Alleging that a two-day strike earlier this month by teachers in San Dimas and La Verne was illegal, school district officials have filed an unfair labor practice charge against the Bonita Unified Teachers Assn.
In documents filed this week with the state Public Employment Relations Board, the Bonita Unified School District asserts that the union violated education labor laws by calling a strike before exhausting all other remedies to the dispute over salary and benefits.
The district also claims that the walkout violated a no-strike clause in the teachers' contract. In addition, the district has accused the teachers association of engaging in various "coercive" tactics, such as refusing to tell the district whether teachers planned to continue the strike.
"The district had no choice" but to file the complaint, said Supt. Duane Dishno. "I think it would be irresponsible of the district not to file the charge when the contract clearly has been violated."
Dan Harden, president of the teachers association, disputed the allegations contained in the charge, which he said amounted to nothing more than "teacher bashing." Filing the charge was simply a ploy to malign the union with unfavorable publicity, he said.
"It seems that it's just a dog-and-pony show for the media," Harden said. "If they were interested in resolving their differences with the association, they would sit down at the bargaining table. . . . It was a punitive measure on the district's part. They wanted to find some fault with the association, and this is how they chose to achieve that goal."
Dishno denied that the district had any ulterior motives in filing the charge.
"There are no hidden messages in it," he said. "It was a recommendation of our legal counsel that it was in the best interests of the district. . . . I would hope no one would read anything more into it."
Under the teachers' contract, salary and benefits for this school year are open to negotiation.
The teachers association is seeking a 6.2% increase in salaries, which currently range from $19,200 to $41,900. District officials have insisted that a 3.8% pay raise is their "best and final offer." The union also wants teachers to receive $3,412 annually in fringe benefits; the district has offered $3,000.
The district contends that the association could not legally call a strike because the final step in negotiations, a fact-finding investigation by a neutral party, has not been completed. This week, the association and the district are reviewing lists of potential fact-finders to decide on one agreeable to both sides.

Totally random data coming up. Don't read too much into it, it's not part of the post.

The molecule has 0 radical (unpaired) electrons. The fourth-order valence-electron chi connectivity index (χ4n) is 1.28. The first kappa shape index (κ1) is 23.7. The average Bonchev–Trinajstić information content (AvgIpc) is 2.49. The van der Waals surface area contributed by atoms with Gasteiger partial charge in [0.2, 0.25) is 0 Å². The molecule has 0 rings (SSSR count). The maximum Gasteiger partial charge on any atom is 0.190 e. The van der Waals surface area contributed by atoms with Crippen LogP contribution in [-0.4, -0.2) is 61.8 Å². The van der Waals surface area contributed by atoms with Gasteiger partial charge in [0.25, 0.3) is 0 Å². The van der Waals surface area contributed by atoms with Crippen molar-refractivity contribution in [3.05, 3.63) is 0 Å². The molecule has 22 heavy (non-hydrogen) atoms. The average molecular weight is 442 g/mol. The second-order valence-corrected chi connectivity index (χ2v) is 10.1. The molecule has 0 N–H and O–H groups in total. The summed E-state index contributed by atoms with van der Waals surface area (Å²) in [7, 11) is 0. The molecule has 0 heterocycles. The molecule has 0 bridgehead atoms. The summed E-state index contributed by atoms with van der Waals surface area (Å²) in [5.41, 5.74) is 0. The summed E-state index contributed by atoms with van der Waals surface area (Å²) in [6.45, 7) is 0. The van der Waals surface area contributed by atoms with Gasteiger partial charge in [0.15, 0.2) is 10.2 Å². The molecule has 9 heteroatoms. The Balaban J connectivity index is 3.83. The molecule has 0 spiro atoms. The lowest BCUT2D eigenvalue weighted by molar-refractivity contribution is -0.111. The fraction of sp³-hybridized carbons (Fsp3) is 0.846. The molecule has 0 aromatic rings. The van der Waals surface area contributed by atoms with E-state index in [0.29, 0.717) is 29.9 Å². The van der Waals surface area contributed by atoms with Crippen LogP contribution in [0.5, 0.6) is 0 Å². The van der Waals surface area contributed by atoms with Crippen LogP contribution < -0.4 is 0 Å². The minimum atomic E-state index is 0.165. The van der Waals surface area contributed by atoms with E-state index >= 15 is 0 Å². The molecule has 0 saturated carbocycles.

Harden countered that the association still does not consider the 1987 contract dispute resolved because the district did not accept all of the fact-finder's recommendations.
The current contract, which included a 4% wage increase for the 1987-88 school year, was imposed unilaterally by the district, Harden said.
"We've already been through fact-finding (in 1987), and we haven't signed a contract," Harden said.
Because that dispute has not been settled to the association's satisfaction, Harden added, the teachers were within their legal rights to call a strike. Similarly, he said, the teachers did not violate their contract with the district by striking, since last year's negotiations had run their full course without producing a settlement.
The district has maintained that last year's issues are no longer on the table.
District officials have also charged that the union refused to tell them at several points during the dispute this month whether teachers would be striking on a given day. This was done, according to the charge, "to require the district to remain on 'strike alert.'
"This tactic . . . was unfairly used in an attempt to coerce the district into bargaining concessions and forced the district to have substitute teachers report to work to cover the possibility of a strike," the charge states.
The district had to have more than 200 substitutes on hand for the first day of school, when a strike was threatened but did not occur, and for the first day the regular teachers returned to work, officials said. The district is asking the Public Employment Relations Board to charge the association for the cost of the substitutes and take punitive action against the union.
Although the complaint does not specify how much money the district is seeking, the cost of substitutes for the two days exceeded $33,000.
Harden said the district demanded to know whether teachers would be back at work before the association's membership had reached a decision. Penalizing the teachers for the cost of substitutes is unreasonable, he said.
"It seems to those of us who teach in the Bonita school district that their contract with the scabs was more important to them than their contract with the teachers," he said.
But Dishno said the union's refusal to keep the district informed of its plans was a deliberate maneuver to impair the education of students. "Obviously it was intended to disrupt the operation of the schools, and it achieved that purpose," he said.
It may be a while before state officials determine which side is right in this latest controversy. The Public Employment Relations Board has yet to rule on charges exchanged by the district and the teachers association during their last contract dispute, in March, 1987.